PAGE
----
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One Last Touch of Nilsson (Part 5) (Bio) at the Harry N... 
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Harry Nilsson Biography
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One Last Touch of Nilsson (Part 5)

Continued From: One Last Touch of Nilsson (Part 4)

Harry / Nilsson Sings Newman
Harry / Nilsson Sings Newman
Nilsson later noted that his album catalog tended toward trilogies. There is a point to that (no pun intended), for Harry seems in many ways like the final chapter in the trilogy that began with Pandemonium Shadow Show. Its songs are linked by a theme of retrospection, from the haunting "Mournin' Glory Story" (which Nilsson later admitted was unwittingly influenced by the Beatles' "For No One"), to the wistfully childlike "The Puppy Song" (originally written for Mary Hopkin). In addition to ending a cycle, the album also began one, with Nilsson's first of many great Randy Newman covers, "Simon Smith and the Amazing Dancing Bear".

Nilsson followed Harry with a project close to his heart, Nilsson Sings Newman. Released in February 1970, the album stands apart from the rest of Nilsson's catalog, or anyone's catalog, for that matter. Its uniqueness comes from the fact that it is a true meeting of minds, each one of them a great songwriter and artist.

By 1970 Randy Newman was well-known in industry circles, with one solo album to his credit as well as many songs recorded by others, but commercially he was an unproven quantity. It would not be until the end of that year, after Nilsson Sings Newman came and went, that Newman would have his first major hit song in the United States, Three Dog Night's version of "Mama Told Me Not To Come". It was a daring move of Nilsson's to record an entire album of Newman's songs, and one which ultimately widened the audience for Newman's music. Although Nilsson Sings Newman did not chart, it was lauded by the press, earning more than one citation for "Album Of The Year."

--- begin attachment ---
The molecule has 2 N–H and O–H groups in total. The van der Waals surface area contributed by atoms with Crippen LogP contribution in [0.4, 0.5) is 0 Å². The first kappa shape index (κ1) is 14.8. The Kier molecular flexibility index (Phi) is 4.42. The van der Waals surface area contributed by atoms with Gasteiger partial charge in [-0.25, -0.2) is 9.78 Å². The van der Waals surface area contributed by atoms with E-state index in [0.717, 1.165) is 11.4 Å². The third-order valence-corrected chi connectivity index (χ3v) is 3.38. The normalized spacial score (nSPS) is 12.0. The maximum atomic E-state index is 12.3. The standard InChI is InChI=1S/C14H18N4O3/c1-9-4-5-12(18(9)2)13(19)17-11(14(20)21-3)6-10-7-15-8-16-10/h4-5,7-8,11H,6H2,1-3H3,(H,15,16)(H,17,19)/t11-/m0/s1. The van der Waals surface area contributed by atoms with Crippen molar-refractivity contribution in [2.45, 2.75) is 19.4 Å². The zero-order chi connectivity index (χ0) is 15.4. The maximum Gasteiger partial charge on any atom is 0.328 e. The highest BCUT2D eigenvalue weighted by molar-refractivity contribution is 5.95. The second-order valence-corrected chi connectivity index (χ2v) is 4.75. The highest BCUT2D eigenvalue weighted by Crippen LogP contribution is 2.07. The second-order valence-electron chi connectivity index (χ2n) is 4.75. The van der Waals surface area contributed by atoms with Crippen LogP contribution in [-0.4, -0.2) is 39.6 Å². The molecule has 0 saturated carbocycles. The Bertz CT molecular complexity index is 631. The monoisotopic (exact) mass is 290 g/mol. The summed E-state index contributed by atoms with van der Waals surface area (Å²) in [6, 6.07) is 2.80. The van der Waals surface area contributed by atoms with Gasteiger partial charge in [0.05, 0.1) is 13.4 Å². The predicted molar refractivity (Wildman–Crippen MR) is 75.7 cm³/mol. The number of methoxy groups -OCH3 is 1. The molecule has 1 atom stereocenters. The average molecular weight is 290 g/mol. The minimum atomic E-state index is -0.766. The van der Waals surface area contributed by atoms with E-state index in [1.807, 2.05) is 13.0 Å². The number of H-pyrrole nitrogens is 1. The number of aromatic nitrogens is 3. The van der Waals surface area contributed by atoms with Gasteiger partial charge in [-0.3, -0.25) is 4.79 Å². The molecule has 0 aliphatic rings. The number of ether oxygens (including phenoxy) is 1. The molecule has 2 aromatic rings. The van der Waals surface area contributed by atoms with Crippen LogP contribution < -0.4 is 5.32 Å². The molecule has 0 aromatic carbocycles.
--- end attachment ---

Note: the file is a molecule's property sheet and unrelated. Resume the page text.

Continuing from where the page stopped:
Nilsson Sings Newman is centered upon Newman's songs, Nilsson's voice, and Newman's own piano work. In some ways it is more a Newman album than a Nilsson album, because the delicate arrangements make the songs the star. Nilsson's own style was particularly compatible with Newman's. Listening to this album, and especially comparing it with Newman's own versions of the songs, the respect Nilsson felt for Newman is strongly evident. Nilsson's own personality comes through in the vocal arrangements. As with the previous albums, all the background voices, from the "female soul singer" to the "barbershop quartet," belong to Nilsson. On songs such as "Love Story", he created the perfect blend of romance and irony, qualities which are very present in Nilsson's own songs.

Nilsson later recalled how much effort went into that collaboration, as well as how tedious things got for his partner: "Randy was tired of the album when we were finishing making it, because for him it was just doing piano and voice, piano and voice, over and over and over. But I needed that practice because I needed to learn the songs inside and out the way that he knew them, but do it my way so that it (stylistically) matched both of us. Once I got the take down, I knew what I was going to do with it later. He didn't."

The Point
The Point
Nilsson spent much of 1970 working to bring another pet program into fruition, an animated musical TV special, aimed at children of all ages, called The Point!. He was inspired by the idea that everything was pointed. Well, it seemed profound to him at the time, as he later explained: "I was on acid and I looked at the trees and I realized that they all came to points, and the little branches came to points, and the houses came to point. I thought, 'Oh! Everything has a point, and if it doesn't, then there's a point to it.'" Kids, don't try this at home.

Broadcast in early 1971, with story and songs by Nilsson and narration by Dustin Hoffman, The Point! was a cross-generational hit, just as Nilsson had hoped. The soundtrack album, which was narrated by Nilsson, reached #25 during a 32-week chart life and launched the Top 40 hit "Me And My Arrow".